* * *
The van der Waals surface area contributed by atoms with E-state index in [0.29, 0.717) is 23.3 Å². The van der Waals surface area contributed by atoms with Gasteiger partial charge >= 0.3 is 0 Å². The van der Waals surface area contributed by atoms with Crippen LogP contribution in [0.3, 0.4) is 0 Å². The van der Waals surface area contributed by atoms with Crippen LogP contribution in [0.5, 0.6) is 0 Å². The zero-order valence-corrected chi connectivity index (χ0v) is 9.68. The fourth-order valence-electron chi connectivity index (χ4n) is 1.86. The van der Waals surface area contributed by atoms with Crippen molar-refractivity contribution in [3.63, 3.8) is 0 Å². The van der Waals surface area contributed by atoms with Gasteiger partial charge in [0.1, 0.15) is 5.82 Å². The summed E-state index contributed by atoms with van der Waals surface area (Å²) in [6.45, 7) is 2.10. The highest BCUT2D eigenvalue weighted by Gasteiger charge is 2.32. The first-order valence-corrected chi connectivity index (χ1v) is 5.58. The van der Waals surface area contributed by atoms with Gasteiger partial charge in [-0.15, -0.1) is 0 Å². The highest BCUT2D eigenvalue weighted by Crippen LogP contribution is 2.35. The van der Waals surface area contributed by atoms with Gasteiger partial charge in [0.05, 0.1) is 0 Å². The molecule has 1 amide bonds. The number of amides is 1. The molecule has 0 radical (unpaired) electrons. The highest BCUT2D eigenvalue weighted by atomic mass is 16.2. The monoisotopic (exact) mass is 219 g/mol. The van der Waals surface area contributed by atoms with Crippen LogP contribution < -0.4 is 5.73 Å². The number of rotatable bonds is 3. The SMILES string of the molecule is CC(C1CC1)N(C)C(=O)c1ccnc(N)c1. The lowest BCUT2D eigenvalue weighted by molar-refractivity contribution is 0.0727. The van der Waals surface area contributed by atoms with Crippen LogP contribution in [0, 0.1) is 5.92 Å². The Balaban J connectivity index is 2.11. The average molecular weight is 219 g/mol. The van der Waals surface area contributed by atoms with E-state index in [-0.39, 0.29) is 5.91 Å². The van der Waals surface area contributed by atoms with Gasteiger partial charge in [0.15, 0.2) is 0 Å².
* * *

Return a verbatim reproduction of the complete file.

The van der Waals surface area contributed by atoms with E-state index in [0.29, 0.717) is 23.3 Å². The van der Waals surface area contributed by atoms with Gasteiger partial charge >= 0.3 is 0 Å². The van der Waals surface area contributed by atoms with Crippen LogP contribution in [0.3, 0.4) is 0 Å². The van der Waals surface area contributed by atoms with Crippen LogP contribution in [0.5, 0.6) is 0 Å². The zero-order valence-corrected chi connectivity index (χ0v) is 9.68. The fourth-order valence-electron chi connectivity index (χ4n) is 1.86. The van der Waals surface area contributed by atoms with Crippen molar-refractivity contribution in [3.63, 3.8) is 0 Å². The van der Waals surface area contributed by atoms with Gasteiger partial charge in [0.1, 0.15) is 5.82 Å². The summed E-state index contributed by atoms with van der Waals surface area (Å²) in [6.45, 7) is 2.10. The highest BCUT2D eigenvalue weighted by Gasteiger charge is 2.32. The first-order valence-corrected chi connectivity index (χ1v) is 5.58. The van der Waals surface area contributed by atoms with Gasteiger partial charge in [-0.15, -0.1) is 0 Å². The highest BCUT2D eigenvalue weighted by Crippen LogP contribution is 2.35. The van der Waals surface area contributed by atoms with Gasteiger partial charge in [0.05, 0.1) is 0 Å². The molecule has 1 amide bonds. The number of amides is 1. The molecule has 0 radical (unpaired) electrons. The highest BCUT2D eigenvalue weighted by atomic mass is 16.2. The monoisotopic (exact) mass is 219 g/mol. The van der Waals surface area contributed by atoms with Crippen LogP contribution < -0.4 is 5.73 Å². The number of rotatable bonds is 3. The SMILES string of the molecule is CC(C1CC1)N(C)C(=O)c1ccnc(N)c1. The lowest BCUT2D eigenvalue weighted by molar-refractivity contribution is 0.0727. The van der Waals surface area contributed by atoms with Crippen LogP contribution in [0, 0.1) is 5.92 Å². The Balaban J connectivity index is 2.11. The average molecular weight is 219 g/mol. The van der Waals surface area contributed by atoms with E-state index in [-0.39, 0.29) is 5.91 Å². The van der Waals surface area contributed by atoms with Gasteiger partial charge in [0.15, 0.2) is 0 Å².